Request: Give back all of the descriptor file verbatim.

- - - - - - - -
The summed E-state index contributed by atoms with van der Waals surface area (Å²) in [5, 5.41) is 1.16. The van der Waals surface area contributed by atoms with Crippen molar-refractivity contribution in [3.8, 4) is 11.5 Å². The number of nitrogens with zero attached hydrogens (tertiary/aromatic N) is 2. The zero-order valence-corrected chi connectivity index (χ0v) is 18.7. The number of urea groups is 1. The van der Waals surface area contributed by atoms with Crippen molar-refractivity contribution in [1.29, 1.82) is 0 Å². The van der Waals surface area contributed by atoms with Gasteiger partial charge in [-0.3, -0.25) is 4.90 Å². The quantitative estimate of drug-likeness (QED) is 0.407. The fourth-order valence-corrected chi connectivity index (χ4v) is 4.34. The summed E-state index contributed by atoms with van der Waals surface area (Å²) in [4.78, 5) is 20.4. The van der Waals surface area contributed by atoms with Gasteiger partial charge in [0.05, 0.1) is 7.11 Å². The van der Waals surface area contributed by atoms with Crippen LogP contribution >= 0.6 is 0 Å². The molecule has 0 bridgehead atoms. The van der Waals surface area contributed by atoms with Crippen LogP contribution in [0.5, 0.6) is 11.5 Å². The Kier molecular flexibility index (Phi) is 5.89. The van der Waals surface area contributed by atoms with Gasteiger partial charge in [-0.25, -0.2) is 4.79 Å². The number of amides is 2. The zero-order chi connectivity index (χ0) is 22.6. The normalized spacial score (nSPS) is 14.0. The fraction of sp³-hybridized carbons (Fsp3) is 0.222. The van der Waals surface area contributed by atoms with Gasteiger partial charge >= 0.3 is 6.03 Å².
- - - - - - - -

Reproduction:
The summed E-state index contributed by atoms with van der Waals surface area (Å²) in [5, 5.41) is 1.16. The van der Waals surface area contributed by atoms with Crippen molar-refractivity contribution in [3.8, 4) is 11.5 Å². The number of nitrogens with zero attached hydrogens (tertiary/aromatic N) is 2. The zero-order valence-corrected chi connectivity index (χ0v) is 18.7. The number of urea groups is 1. The van der Waals surface area contributed by atoms with Crippen molar-refractivity contribution in [1.29, 1.82) is 0 Å². The van der Waals surface area contributed by atoms with Gasteiger partial charge in [-0.3, -0.25) is 4.90 Å². The quantitative estimate of drug-likeness (QED) is 0.407. The fourth-order valence-corrected chi connectivity index (χ4v) is 4.34. The summed E-state index contributed by atoms with van der Waals surface area (Å²) in [4.78, 5) is 20.4. The van der Waals surface area contributed by atoms with Gasteiger partial charge in [0.05, 0.1) is 7.11 Å². The van der Waals surface area contributed by atoms with Crippen LogP contribution >= 0.6 is 0 Å². The molecule has 0 bridgehead atoms. The van der Waals surface area contributed by atoms with Crippen LogP contribution in [0.5, 0.6) is 11.5 Å². The Kier molecular flexibility index (Phi) is 5.89. The van der Waals surface area contributed by atoms with Gasteiger partial charge in [-0.25, -0.2) is 4.79 Å². The number of amides is 2. The zero-order chi connectivity index (χ0) is 22.6. The normalized spacial score (nSPS) is 14.0. The fraction of sp³-hybridized carbons (Fsp3) is 0.222. The van der Waals surface area contributed by atoms with Gasteiger partial charge >= 0.3 is 6.03 Å².